What made me think about this was a comment Greg Maxwell made to me about featured picture voting on Commons. Maxwell proposed to use pairwise voting to, over time, identify the "best" images on Commons. Basically, editors would be presented with two random images and asked to pick one or the other as the "better image". This method will, over time, identify the best images (assuming editors don't lie) and is virtually immune to canvassing and other vote manipulation methods because voters do not get to choose the images; they are chosen randomly. One can, of course, reload the page over and over again until one gets the image one wants to vote for, and then vote for it, but there are so many images that it would take a very long time to make this work. This is a great example of a sock-proof voting system. Maxwell only mentioned it to me because he had tried to discuss it with another Wikimedian, who simply couldn't see how it was better than the current system, which is apparently riddled with sockpuppetry accusations and canvassing efforts (which Maxwell, as one of Common's checkusers, ends up having to deal with).

This sort of approach won't work for RfA or AfD, but I thought of a way to at least reduce canvassing effects: randomly selected juries. Basically, whenever an "question" arises ("Should $EDITOR be made an administrator?", "Should $ARTICLE be deleted?", etc.) a discussion page is created as currently, and anybody who wants to can post comments on that page. However, there is no voting. Instead, after the discussion has run a reasonable time, the question goes to the jury pool. The system then randomly selects a certain number of editors, who will be asked to evaluate the discussion and vote on the question. An editor who does not vote within a reasonable time will be replaced automatically by another random editor. A sufficient supermajority of the jurors in favor of the question will lead to its being accepted; otherwise, the status quo is retained. The reason why this is much more immune to sockpuppetry and such than the current system is that there is no way for an involved editor to get the opportunity to vote on any given question. It also tends to undermine elites because the selection of jurors is completely random and cannot be influenced by an elite, and if individual juror votes are kept secret, the risk of elite retaliation against jurors is at least minimized.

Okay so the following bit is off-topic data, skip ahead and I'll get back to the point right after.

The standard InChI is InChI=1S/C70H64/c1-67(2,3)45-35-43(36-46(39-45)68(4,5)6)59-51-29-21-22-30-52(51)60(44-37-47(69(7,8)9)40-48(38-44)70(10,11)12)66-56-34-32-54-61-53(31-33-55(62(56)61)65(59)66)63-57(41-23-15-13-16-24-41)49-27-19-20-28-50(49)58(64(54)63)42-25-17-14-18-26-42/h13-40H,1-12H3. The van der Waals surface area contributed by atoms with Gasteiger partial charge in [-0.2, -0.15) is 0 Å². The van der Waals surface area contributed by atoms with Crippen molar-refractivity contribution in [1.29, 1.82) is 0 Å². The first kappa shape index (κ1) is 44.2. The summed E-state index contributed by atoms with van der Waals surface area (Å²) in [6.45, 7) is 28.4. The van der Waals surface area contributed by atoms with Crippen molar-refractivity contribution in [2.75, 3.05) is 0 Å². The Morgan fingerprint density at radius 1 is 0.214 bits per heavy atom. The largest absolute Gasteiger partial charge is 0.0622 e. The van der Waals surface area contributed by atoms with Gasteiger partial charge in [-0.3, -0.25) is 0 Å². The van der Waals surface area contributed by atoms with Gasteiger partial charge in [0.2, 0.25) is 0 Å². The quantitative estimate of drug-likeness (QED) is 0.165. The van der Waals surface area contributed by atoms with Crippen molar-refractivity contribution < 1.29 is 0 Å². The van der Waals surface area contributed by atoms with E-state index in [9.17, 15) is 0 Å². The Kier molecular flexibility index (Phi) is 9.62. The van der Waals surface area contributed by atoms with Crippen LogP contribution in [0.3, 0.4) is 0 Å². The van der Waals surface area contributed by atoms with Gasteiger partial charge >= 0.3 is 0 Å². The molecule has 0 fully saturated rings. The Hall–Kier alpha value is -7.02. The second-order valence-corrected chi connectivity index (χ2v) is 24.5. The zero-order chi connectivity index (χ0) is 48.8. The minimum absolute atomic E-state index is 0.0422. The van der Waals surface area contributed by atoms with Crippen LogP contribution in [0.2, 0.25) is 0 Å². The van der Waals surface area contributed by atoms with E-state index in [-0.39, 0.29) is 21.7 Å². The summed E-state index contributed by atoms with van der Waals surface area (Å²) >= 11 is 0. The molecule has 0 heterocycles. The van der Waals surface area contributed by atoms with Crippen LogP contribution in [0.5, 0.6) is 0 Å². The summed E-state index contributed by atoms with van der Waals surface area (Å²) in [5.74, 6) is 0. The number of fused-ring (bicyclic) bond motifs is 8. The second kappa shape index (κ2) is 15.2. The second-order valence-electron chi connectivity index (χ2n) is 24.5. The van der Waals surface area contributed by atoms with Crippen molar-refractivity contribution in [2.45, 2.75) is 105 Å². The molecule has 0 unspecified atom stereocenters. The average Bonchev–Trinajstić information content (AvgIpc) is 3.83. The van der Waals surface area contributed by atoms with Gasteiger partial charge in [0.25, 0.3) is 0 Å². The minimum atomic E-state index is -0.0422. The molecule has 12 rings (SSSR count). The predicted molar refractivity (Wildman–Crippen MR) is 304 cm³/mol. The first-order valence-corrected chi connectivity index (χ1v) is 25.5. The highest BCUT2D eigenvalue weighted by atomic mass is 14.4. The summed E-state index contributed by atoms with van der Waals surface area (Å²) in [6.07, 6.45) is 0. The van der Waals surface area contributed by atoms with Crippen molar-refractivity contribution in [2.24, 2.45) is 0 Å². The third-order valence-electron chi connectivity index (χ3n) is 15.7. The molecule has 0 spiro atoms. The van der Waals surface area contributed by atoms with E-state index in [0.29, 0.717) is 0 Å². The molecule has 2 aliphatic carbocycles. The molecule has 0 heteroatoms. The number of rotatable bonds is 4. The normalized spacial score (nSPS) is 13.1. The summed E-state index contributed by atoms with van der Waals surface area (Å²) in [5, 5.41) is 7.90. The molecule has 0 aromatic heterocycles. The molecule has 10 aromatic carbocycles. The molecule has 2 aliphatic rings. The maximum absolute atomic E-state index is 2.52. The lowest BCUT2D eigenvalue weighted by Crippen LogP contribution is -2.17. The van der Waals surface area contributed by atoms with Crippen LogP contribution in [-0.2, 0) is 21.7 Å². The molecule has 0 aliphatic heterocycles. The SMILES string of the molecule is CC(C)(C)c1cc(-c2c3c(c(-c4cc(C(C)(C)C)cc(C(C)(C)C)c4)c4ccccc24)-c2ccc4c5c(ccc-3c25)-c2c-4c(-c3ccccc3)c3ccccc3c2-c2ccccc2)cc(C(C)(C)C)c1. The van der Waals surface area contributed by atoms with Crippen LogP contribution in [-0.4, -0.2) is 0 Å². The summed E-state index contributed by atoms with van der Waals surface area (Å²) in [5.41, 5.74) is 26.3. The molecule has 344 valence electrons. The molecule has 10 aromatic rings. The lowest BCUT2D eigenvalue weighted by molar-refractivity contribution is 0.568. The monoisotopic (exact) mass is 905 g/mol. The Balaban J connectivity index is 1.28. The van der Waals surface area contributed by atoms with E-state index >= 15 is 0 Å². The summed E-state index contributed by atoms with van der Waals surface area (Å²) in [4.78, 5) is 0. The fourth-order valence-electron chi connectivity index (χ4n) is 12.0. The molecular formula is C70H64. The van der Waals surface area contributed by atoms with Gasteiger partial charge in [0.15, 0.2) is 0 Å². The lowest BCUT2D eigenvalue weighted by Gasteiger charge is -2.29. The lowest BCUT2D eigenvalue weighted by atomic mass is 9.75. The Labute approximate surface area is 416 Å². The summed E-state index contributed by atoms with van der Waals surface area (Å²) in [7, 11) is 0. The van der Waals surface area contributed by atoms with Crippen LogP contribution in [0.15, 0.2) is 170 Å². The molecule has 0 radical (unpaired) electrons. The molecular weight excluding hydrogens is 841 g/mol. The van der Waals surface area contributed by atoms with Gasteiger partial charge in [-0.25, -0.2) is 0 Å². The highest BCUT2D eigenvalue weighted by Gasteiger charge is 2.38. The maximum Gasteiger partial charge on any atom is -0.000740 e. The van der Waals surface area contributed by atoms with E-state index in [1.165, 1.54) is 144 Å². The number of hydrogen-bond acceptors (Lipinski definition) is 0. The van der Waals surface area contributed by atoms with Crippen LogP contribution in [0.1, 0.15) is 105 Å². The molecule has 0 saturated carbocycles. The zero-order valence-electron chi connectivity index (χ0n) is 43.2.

Of course, this idea will not be implemented: the elites will be the big losers and will exercise their substantial will against it to ensure that it does not come to pass, and I'm sure there are endless objections hiding away in Wikipedia's philosophy. A pity.